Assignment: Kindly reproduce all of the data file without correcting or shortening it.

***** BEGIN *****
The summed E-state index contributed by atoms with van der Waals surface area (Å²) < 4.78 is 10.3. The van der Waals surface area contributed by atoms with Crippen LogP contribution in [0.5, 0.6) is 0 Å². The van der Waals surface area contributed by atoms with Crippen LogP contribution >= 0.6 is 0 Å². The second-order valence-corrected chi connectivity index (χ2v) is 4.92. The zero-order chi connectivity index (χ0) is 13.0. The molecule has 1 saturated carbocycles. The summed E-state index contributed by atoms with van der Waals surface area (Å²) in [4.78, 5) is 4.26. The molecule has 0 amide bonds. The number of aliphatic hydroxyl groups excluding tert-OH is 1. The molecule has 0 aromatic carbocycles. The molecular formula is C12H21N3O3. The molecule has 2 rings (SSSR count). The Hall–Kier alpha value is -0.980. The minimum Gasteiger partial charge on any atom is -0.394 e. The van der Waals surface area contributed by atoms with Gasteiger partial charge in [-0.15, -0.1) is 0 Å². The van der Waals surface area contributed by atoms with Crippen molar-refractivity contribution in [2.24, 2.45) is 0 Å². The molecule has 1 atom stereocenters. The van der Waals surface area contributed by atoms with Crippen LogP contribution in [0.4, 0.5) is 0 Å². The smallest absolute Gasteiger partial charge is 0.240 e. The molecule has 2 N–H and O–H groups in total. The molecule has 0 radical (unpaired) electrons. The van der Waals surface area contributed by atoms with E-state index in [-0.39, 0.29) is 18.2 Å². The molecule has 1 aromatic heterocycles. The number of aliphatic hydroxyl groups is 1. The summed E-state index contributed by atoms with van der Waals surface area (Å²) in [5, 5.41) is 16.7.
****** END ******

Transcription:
The summed E-state index contributed by atoms with van der Waals surface area (Å²) < 4.78 is 10.3. The van der Waals surface area contributed by atoms with Crippen LogP contribution in [0.5, 0.6) is 0 Å². The van der Waals surface area contributed by atoms with Crippen LogP contribution >= 0.6 is 0 Å². The second-order valence-corrected chi connectivity index (χ2v) is 4.92. The zero-order chi connectivity index (χ0) is 13.0. The molecule has 1 saturated carbocycles. The summed E-state index contributed by atoms with van der Waals surface area (Å²) in [4.78, 5) is 4.26. The molecule has 0 amide bonds. The number of aliphatic hydroxyl groups excluding tert-OH is 1. The molecule has 0 aromatic carbocycles. The molecular formula is C12H21N3O3. The molecule has 2 rings (SSSR count). The Hall–Kier alpha value is -0.980. The minimum Gasteiger partial charge on any atom is -0.394 e. The van der Waals surface area contributed by atoms with Gasteiger partial charge in [-0.15, -0.1) is 0 Å². The van der Waals surface area contributed by atoms with Crippen molar-refractivity contribution in [2.24, 2.45) is 0 Å². The molecule has 1 atom stereocenters. The van der Waals surface area contributed by atoms with Crippen LogP contribution in [0.4, 0.5) is 0 Å². The smallest absolute Gasteiger partial charge is 0.240 e. The molecule has 2 N–H and O–H groups in total. The molecule has 0 radical (unpaired) electrons. The van der Waals surface area contributed by atoms with E-state index in [-0.39, 0.29) is 18.2 Å². The molecule has 1 aromatic heterocycles. The number of aliphatic hydroxyl groups is 1. The summed E-state index contributed by atoms with van der Waals surface area (Å²) in [5, 5.41) is 16.7.